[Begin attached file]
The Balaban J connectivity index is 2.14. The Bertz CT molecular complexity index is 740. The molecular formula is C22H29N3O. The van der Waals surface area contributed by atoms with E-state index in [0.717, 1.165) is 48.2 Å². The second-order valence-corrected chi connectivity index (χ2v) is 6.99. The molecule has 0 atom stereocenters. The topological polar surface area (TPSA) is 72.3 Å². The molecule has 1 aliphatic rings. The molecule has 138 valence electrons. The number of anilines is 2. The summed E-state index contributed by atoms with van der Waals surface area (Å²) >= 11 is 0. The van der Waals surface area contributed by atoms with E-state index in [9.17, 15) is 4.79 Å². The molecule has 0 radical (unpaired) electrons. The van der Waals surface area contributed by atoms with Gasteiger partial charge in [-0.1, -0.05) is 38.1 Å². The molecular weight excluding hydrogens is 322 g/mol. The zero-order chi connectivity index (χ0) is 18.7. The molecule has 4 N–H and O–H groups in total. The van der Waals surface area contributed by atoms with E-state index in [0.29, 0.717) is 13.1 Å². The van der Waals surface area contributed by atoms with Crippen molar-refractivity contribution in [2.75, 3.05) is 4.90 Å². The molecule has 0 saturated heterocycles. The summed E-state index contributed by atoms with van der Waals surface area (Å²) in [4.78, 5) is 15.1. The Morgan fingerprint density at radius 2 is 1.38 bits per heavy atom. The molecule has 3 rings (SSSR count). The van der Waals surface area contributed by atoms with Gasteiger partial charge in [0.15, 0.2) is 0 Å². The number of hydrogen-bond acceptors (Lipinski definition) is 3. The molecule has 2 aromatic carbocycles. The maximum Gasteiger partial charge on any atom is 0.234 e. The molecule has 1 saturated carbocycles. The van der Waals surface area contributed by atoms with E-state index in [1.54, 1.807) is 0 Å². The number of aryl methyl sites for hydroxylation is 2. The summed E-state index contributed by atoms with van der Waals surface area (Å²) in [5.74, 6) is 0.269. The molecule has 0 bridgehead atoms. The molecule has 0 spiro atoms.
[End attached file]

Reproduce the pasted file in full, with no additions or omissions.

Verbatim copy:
The Balaban J connectivity index is 2.14. The Bertz CT molecular complexity index is 740. The molecular formula is C22H29N3O. The van der Waals surface area contributed by atoms with E-state index in [0.717, 1.165) is 48.2 Å². The second-order valence-corrected chi connectivity index (χ2v) is 6.99. The molecule has 0 atom stereocenters. The topological polar surface area (TPSA) is 72.3 Å². The molecule has 1 aliphatic rings. The molecule has 138 valence electrons. The number of anilines is 2. The summed E-state index contributed by atoms with van der Waals surface area (Å²) >= 11 is 0. The van der Waals surface area contributed by atoms with E-state index in [9.17, 15) is 4.79 Å². The molecule has 0 radical (unpaired) electrons. The van der Waals surface area contributed by atoms with Gasteiger partial charge in [-0.1, -0.05) is 38.1 Å². The molecular weight excluding hydrogens is 322 g/mol. The zero-order chi connectivity index (χ0) is 18.7. The molecule has 4 N–H and O–H groups in total. The van der Waals surface area contributed by atoms with E-state index in [0.29, 0.717) is 13.1 Å². The van der Waals surface area contributed by atoms with Crippen molar-refractivity contribution in [2.75, 3.05) is 4.90 Å². The molecule has 0 saturated heterocycles. The summed E-state index contributed by atoms with van der Waals surface area (Å²) in [4.78, 5) is 15.1. The Morgan fingerprint density at radius 2 is 1.38 bits per heavy atom. The molecule has 3 rings (SSSR count). The van der Waals surface area contributed by atoms with Gasteiger partial charge in [0.15, 0.2) is 0 Å². The number of hydrogen-bond acceptors (Lipinski definition) is 3. The molecule has 2 aromatic carbocycles. The maximum Gasteiger partial charge on any atom is 0.234 e. The molecule has 1 saturated carbocycles. The van der Waals surface area contributed by atoms with E-state index in [1.54, 1.807) is 0 Å². The number of aryl methyl sites for hydroxylation is 2. The summed E-state index contributed by atoms with van der Waals surface area (Å²) in [5.74, 6) is 0.269. The molecule has 0 bridgehead atoms. The molecule has 0 spiro atoms.